Canadian Pacific: How Its Freight Volume Compared with Its Peers
Canadian Pacific’s carloads
Canadian Pacific (CP) recorded a 10% rise in total carloads in the week ended April 1, 2017. The company hauled over 34,000 railcars during the week, similar to its total carloads in the corresponding week of 2016.
However, for Canadian Pacific, railcars excluding coal rose 13% YoY (year-over-year) to settle at ~28,000 units, compared to 25,000 units in the week ended April 2, 2016.
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Canadian Pacific normally earns 70% of its revenues from Canada and 30% from the United States. CP’s non-coal carloads rose to 13% YoY in the 13th week of 2017, whereas Canadian National (CNI) reported a YoY rise of 9.3%.
Why coal carloads matter to CP
Coal accounted for 11% of Canadian Pacific’s (CP) revenues and 12% of its carloads in 2016. The company mainly transports metallurgical coal meant for export through Metro Vancouver’s port. Canadian Pacific’s coal traffic begins primarily at Teck Resources’s (TCK) mines in the southeastern portion of British Columbia.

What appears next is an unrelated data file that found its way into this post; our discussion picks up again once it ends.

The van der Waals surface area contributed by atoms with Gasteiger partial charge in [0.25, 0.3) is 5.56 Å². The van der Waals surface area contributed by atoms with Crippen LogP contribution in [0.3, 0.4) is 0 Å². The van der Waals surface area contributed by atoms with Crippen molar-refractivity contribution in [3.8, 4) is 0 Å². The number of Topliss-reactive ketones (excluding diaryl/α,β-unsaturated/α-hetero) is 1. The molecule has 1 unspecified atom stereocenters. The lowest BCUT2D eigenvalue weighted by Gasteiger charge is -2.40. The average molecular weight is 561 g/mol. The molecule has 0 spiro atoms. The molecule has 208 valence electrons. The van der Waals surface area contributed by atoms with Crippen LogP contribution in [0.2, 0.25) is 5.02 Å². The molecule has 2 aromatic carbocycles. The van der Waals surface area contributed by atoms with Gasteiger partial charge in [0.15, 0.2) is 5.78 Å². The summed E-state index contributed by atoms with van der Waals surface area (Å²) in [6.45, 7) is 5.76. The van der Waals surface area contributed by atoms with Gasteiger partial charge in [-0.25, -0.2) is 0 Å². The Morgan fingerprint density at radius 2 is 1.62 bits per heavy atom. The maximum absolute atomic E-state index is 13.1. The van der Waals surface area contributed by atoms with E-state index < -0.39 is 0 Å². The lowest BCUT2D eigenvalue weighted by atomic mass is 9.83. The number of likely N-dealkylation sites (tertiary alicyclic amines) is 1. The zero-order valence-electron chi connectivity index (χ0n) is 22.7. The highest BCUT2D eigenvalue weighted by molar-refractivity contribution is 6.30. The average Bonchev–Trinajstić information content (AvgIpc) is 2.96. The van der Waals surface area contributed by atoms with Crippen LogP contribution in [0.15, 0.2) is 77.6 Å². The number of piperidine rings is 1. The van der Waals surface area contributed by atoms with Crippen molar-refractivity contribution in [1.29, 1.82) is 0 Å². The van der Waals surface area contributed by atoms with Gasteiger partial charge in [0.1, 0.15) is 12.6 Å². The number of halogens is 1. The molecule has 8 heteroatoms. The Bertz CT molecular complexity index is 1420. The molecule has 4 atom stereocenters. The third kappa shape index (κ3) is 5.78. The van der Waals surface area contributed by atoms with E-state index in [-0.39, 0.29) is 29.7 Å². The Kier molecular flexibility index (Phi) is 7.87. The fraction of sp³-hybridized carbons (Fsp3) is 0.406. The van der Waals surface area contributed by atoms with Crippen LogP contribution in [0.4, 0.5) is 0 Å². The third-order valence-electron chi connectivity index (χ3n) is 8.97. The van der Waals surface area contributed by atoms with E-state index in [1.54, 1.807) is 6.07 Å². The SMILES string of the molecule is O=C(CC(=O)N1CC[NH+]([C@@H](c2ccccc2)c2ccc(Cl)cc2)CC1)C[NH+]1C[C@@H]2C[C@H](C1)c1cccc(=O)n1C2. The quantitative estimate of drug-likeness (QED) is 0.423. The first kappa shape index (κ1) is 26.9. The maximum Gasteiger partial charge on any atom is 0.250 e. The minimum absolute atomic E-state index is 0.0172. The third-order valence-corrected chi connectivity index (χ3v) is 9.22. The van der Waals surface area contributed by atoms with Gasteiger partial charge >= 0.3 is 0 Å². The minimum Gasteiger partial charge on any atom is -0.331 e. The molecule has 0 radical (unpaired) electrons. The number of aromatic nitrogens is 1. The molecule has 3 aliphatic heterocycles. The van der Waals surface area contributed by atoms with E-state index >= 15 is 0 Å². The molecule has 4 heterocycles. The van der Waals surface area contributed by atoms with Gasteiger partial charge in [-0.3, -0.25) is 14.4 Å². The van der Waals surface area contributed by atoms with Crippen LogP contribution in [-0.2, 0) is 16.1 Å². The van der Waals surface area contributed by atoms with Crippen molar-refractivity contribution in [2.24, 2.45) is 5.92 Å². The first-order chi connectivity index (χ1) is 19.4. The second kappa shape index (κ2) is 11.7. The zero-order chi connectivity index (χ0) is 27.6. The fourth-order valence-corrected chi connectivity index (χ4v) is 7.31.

During the past year, coal production and demand have been under pressure due to depressed prices, environmental concerns, and a shift away from coal-fired power plants to natural gas–based electricity generation. US steel producers’ capacity utilizations didn’t see marked improvements in the recent quarter, either.
In the week ended April 1, 2017, Canadian Pacific’s major rising commodity groups were as follows:
- US grain
- potash products
- metals, minerals, and consumer products
- chemicals and plastic
The major commodity groups that fell were as follows:
- forest products
- crude oil
In the final article in this series, we’ll take a look at the changes in Canadian Pacific’s intermodal traffic.